Learning to sign is without doubt the single most powerful and joy-bringing thing we’ve done with Finn. Even now that he is nearly two and communicating pretty effectively in spoken language (I think in no small part because of the signing), signs still come in useful and I still notice the impact signing has had on our communication as a family.
I learnt about baby signing from a friend who has used it with all three of her children. Until we tried it ourselves, I was somewhat skeptical that we’d be able to communicate as well as she described with such a young child. I also wondered whether signing was really necessary or a good use of time: perhaps instinctive parent-child communication and emerging spoken language would be enough. However, I love learning new languages and the idea that Finn could have a bilingual experience really appealed to me, even if it turned out we didn’t ‘need’ the signs. I’d also seen Makaton (which baby signing is based on) used by teachers and students of special schools and knew how powerful ‘sign supported speech’ (where you sign and say a word at the same time) could be.
At first I borrowed the only signing book I could find at my local library, which was based on American Sign Language. We started using a few signs (milk, eat, more, sleep) with Finn when he was about 4 months old. As with Makaton and baby signing, we said the word alongside the sign. For quite a while this was just us signing, with no signed response, although I felt that using the sign alongside the spoken word helped Finn to process what I was saying.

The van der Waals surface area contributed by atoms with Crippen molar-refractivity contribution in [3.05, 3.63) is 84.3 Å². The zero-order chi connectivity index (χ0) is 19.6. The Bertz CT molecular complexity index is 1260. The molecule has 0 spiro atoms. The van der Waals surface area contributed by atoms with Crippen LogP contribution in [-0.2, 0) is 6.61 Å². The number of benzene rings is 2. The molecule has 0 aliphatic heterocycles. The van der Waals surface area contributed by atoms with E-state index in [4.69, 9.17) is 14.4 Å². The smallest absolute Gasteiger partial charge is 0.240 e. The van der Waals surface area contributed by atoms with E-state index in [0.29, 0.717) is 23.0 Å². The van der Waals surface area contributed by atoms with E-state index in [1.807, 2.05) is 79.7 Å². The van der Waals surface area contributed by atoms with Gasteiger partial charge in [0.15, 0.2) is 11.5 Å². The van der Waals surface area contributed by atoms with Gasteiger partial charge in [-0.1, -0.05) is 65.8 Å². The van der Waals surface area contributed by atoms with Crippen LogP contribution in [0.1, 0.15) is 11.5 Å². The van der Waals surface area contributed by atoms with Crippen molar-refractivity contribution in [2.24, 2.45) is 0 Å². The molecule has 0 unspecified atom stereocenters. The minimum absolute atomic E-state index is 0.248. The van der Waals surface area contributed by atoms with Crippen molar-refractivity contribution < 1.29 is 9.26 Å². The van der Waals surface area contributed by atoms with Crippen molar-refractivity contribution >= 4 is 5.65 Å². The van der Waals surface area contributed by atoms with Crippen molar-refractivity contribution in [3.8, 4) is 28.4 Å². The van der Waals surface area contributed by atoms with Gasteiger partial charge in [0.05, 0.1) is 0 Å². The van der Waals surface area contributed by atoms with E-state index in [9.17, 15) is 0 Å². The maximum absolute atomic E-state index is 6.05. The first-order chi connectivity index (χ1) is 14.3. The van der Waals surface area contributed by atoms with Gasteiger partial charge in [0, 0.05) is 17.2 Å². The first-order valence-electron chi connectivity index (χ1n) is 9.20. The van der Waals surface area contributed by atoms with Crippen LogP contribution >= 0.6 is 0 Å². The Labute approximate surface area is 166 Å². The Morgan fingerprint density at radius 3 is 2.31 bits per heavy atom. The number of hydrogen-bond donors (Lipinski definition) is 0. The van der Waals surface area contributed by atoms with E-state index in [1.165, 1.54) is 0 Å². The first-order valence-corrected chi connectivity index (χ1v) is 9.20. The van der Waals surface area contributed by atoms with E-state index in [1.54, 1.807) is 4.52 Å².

By 6 months, when he was starting to eat solid foods, Finn also started using his first signs: ‘milk’ and ‘eat’. These were very useful to help me know whether he wanted solid food or to breastfeed, and I’m sure this prevented a lot of frustrated crying. Finn also started to use the signs for things he really loved – signing ‘star’ and ‘tree’ at around 6 months and soon adding other favourite interests like ‘bird’.
Even in months 6-9 when he only used a few signs himself, Finn gained independence from them. We started to move from us adults talking at him about the world around us, to him being able to initiate communication – telling us what he noticed, what he wanted. Several times he signed ‘bird’ because his sharp eyes had found a bird somewhere high up in a tree, which I had to search for: the power balance had shifted. He would tell me if he wanted ‘more’ of something, or if he was ‘finished’, giving him more control over his day.
It did take a lot of persistence, especially at first: sometimes Finn would learn a sign but not use it until months later, whereas we had to be careful to use the sign every time we said the word. Once he started to sign back, though, it was an incentive to us to keep going.
When he was 7 months old we did a term of ‘Sing and Sign ’ baby signing run by Sukie in Bow, which boosted our signing vocabulary; we found the classes and the songs enjoyable and they were a good way of practising and including more of the family in learning a basic signing vocabulary.
By 10 months old, when Finn could say a few spoken words, all of them indistinct, he had a big vocabulary of signs and could put them together into simple phrases. He signed ‘Happy Christmas’ to people, excitedly pointed out ‘Christmas trees’ and Christmas lights’, asked for ‘more toast please’ or ‘where is x?’ and said ‘thank you’ as well as ‘goodbye’.
After that, his signing really exploded and between 11-18 months became a really flexible tool for communication. By the time Finn started nursery at 11 months he was able to sign if he was in pain, where the pain was, what exactly he wanted to eat or drink, whether he was tired or wanted to go to the park, listen to music, or read a story – and sometimes, which story or song he wanted. He watched ‘Something Special’, the Makaton children’s TV show, with his dad on their Friday together each week and they learnt a whole new range of signs that they then taught me.